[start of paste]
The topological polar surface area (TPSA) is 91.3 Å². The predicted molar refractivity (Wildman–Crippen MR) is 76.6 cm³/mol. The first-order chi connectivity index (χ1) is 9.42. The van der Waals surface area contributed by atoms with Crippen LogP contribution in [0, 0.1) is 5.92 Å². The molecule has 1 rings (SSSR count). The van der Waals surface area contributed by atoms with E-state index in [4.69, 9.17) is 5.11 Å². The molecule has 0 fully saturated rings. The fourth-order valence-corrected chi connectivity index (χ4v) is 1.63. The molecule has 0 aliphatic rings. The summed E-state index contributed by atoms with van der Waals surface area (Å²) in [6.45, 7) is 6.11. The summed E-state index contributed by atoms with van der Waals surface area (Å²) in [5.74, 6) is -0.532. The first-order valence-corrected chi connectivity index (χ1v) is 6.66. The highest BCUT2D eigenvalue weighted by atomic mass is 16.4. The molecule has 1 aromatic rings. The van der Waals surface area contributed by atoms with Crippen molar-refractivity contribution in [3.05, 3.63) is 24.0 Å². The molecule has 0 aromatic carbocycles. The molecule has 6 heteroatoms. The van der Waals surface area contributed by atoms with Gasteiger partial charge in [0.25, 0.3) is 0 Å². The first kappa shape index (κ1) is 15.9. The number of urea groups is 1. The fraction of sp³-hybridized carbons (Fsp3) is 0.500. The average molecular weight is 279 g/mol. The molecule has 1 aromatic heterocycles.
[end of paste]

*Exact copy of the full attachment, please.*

The topological polar surface area (TPSA) is 91.3 Å². The predicted molar refractivity (Wildman–Crippen MR) is 76.6 cm³/mol. The first-order chi connectivity index (χ1) is 9.42. The van der Waals surface area contributed by atoms with Crippen LogP contribution in [0, 0.1) is 5.92 Å². The molecule has 1 rings (SSSR count). The van der Waals surface area contributed by atoms with E-state index in [4.69, 9.17) is 5.11 Å². The molecule has 0 fully saturated rings. The fourth-order valence-corrected chi connectivity index (χ4v) is 1.63. The molecule has 0 aliphatic rings. The summed E-state index contributed by atoms with van der Waals surface area (Å²) in [6.45, 7) is 6.11. The summed E-state index contributed by atoms with van der Waals surface area (Å²) in [5.74, 6) is -0.532. The first-order valence-corrected chi connectivity index (χ1v) is 6.66. The highest BCUT2D eigenvalue weighted by atomic mass is 16.4. The molecule has 1 aromatic rings. The van der Waals surface area contributed by atoms with Crippen molar-refractivity contribution in [3.05, 3.63) is 24.0 Å². The molecule has 0 aromatic carbocycles. The molecule has 6 heteroatoms. The van der Waals surface area contributed by atoms with Gasteiger partial charge in [0.25, 0.3) is 0 Å². The first kappa shape index (κ1) is 15.9. The number of urea groups is 1. The fraction of sp³-hybridized carbons (Fsp3) is 0.500. The average molecular weight is 279 g/mol. The molecule has 1 aromatic heterocycles.